- The Washington Times - Monday, April 3, 2006

‘Momma’ mia

“That ‘70s Show” star Wilmer Valderrama is the kind of courteous young man who still pulls the chair for his mother when they eat in public, Scripps Howard News Service reports.

So what’s he doing hosting “Yo Momma,” a new MTV put-down show in which participants compete by joking about their mothers — while the moms look on?

The smack-talking competition began airing yesterday and can be seen weeknights at 6 on the cable music channel. “Yo Momma,” which Mr. Valderrama helped create, pits two lippy contestants in a battle of verbal smack downs (“your momma’s so fat…”), as they trade insults back and forth with their moms present. Winners are chosen by Mr. Valderrama plus two other judges, and at the end of the week, there’s a “best of the best” face-off.

“Everybody knows this [trash-talking] culture has been around forever, but nobody takes it seriously,” Mr. Valderrama says. “I want people to see that it’s OK to [trash]-talk each other without taking it personally… It makes fun of the one thing that makes people fight.

“We know that nothing is sacred in comedy. In an odd, weird way, it’s building harmony. That’s what I like about this show. It shows a way to be passive about certain things.”

Mr. Valderrama’s mother has seen “Yo Momma,” and he even used other moms as a target group. “My mom loves it,” he says with a laugh. “Trust me. I was Fez for eight years (on ‘That ‘70s Show’). I have no shame.”

Calloway’s complaint

A.J. Calloway is biting the hand of the music that once fed him.

The former co-host of BET’s popular “106 & Park” music show blasts what he calls the destructive messages of many of the show’s most popular music videos, Associated Press reports.

Mr. Calloway co-hosted the show for five years with Free, whose given name is Marie Wright. Both left the show in July.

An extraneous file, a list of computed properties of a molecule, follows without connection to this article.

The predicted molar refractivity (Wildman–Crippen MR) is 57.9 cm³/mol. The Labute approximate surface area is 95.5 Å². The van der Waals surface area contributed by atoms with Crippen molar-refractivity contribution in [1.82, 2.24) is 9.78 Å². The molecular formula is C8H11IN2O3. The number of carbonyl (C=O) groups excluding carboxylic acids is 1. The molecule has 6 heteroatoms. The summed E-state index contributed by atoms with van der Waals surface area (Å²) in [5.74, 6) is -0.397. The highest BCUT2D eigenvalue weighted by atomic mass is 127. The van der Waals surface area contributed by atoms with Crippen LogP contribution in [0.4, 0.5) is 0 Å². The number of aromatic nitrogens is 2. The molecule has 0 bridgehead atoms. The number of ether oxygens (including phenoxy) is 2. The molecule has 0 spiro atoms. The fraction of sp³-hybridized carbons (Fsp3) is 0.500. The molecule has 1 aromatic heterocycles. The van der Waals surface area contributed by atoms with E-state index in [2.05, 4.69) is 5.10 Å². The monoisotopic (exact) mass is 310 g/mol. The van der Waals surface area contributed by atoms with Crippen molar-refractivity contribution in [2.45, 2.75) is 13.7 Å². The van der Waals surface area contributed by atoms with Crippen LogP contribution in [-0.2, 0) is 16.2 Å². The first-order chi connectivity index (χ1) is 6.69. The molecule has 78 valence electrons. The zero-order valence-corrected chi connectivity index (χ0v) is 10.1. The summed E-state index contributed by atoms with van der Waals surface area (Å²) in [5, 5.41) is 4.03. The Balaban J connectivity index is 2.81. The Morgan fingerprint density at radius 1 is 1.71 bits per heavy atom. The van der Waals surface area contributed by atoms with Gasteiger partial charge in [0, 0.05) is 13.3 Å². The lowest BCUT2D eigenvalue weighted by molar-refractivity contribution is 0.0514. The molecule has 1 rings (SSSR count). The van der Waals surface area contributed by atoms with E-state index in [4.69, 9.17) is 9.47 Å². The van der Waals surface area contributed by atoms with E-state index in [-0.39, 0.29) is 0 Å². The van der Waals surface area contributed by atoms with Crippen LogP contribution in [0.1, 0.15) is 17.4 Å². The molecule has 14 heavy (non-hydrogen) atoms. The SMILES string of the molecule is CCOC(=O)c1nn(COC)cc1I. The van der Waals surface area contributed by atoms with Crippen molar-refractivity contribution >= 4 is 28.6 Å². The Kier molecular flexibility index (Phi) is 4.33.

“I couldn’t watch my own show with my niece on my lap,” Mr. Calloway said last week at South Carolina State University as part of a Black Student Today panel. The discussion focused on the impact of hip-hop music.

“Pick your five favorite songs,” Mr. Calloway said. “Write down every word that’s in your favorite songs. Read it back to yourself and think about what that has put into your head.”

Mr. Calloway told the university audience he had vowed after facing racism while growing up in New Jersey that he would “never do anything against my race.”

“I felt like I was hurting us by doing what I was doing,” he said.

Astin reborn

When last we saw Sean Astin, he was gasping for his final unpoisoned breath on Fox’s “24.”

That series soon offed Mr. Astin’s counter-terrorist operative, but the actor may find life anew with a potential new gig on network television. He’s in negotiations to star in ABC’s pilot “The Guys,” a comedy about five dads who become friends when their children have a play date at the home of one of their small-fry peers, Reuters news agency reports.

Mr. Astin, famed for playing a hobbit in the “Lord of the Rings” trilogy, is in theaters with “Marilyn Hotchkiss’ Ballroom Dancing & Charm School.” He next appears opposite Adam Sandler in “Click,” which opens June 23.

In other pilot-casting news, Lindsay Sloane of “The In-Laws” has landed the female lead opposite Nick Lachey in the CW pilot “She Said/He Said,” a romantic comedy told through male and female perspectives.

Paul Michael Glaser of “Starsky and Hutch” fame will co-star in Fox’s drama pilot “Faceless,” about a pair of hostage negotiators. Mr. Glaser, who has been working as a TV director in recent years, will play the powerful owner of a porn empire.

Compiled by Christian Toto from staff and wire reports.

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